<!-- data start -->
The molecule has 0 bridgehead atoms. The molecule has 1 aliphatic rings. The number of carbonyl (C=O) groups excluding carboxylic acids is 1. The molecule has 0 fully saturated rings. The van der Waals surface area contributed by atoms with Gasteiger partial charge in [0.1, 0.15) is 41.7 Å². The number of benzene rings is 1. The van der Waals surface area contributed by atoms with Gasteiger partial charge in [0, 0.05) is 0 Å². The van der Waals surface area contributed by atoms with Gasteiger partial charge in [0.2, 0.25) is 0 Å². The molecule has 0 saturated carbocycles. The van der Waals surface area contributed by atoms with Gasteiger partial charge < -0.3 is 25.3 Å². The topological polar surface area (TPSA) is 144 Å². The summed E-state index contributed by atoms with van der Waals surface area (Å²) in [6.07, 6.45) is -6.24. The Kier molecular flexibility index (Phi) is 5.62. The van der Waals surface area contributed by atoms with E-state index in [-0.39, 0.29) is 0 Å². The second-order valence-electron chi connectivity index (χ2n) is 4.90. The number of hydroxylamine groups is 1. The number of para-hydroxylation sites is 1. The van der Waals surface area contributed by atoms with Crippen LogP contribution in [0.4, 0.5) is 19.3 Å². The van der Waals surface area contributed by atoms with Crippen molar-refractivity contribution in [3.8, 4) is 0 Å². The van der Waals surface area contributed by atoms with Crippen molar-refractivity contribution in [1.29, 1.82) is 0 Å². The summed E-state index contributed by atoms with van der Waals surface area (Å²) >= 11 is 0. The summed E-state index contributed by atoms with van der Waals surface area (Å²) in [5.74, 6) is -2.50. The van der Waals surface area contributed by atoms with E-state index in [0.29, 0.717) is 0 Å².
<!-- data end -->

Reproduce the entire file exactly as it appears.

The molecule has 0 bridgehead atoms. The molecule has 1 aliphatic rings. The number of carbonyl (C=O) groups excluding carboxylic acids is 1. The molecule has 0 fully saturated rings. The van der Waals surface area contributed by atoms with Gasteiger partial charge in [0.1, 0.15) is 41.7 Å². The number of benzene rings is 1. The van der Waals surface area contributed by atoms with Gasteiger partial charge in [0, 0.05) is 0 Å². The van der Waals surface area contributed by atoms with Gasteiger partial charge in [0.2, 0.25) is 0 Å². The molecule has 0 saturated carbocycles. The van der Waals surface area contributed by atoms with Gasteiger partial charge < -0.3 is 25.3 Å². The topological polar surface area (TPSA) is 144 Å². The summed E-state index contributed by atoms with van der Waals surface area (Å²) in [6.07, 6.45) is -6.24. The Kier molecular flexibility index (Phi) is 5.62. The van der Waals surface area contributed by atoms with E-state index in [-0.39, 0.29) is 0 Å². The second-order valence-electron chi connectivity index (χ2n) is 4.90. The number of hydroxylamine groups is 1. The number of para-hydroxylation sites is 1. The van der Waals surface area contributed by atoms with Crippen LogP contribution in [0.4, 0.5) is 19.3 Å². The van der Waals surface area contributed by atoms with Crippen molar-refractivity contribution in [3.8, 4) is 0 Å². The van der Waals surface area contributed by atoms with Crippen molar-refractivity contribution in [1.29, 1.82) is 0 Å². The summed E-state index contributed by atoms with van der Waals surface area (Å²) >= 11 is 0. The summed E-state index contributed by atoms with van der Waals surface area (Å²) in [5.74, 6) is -2.50. The van der Waals surface area contributed by atoms with E-state index in [0.29, 0.717) is 0 Å².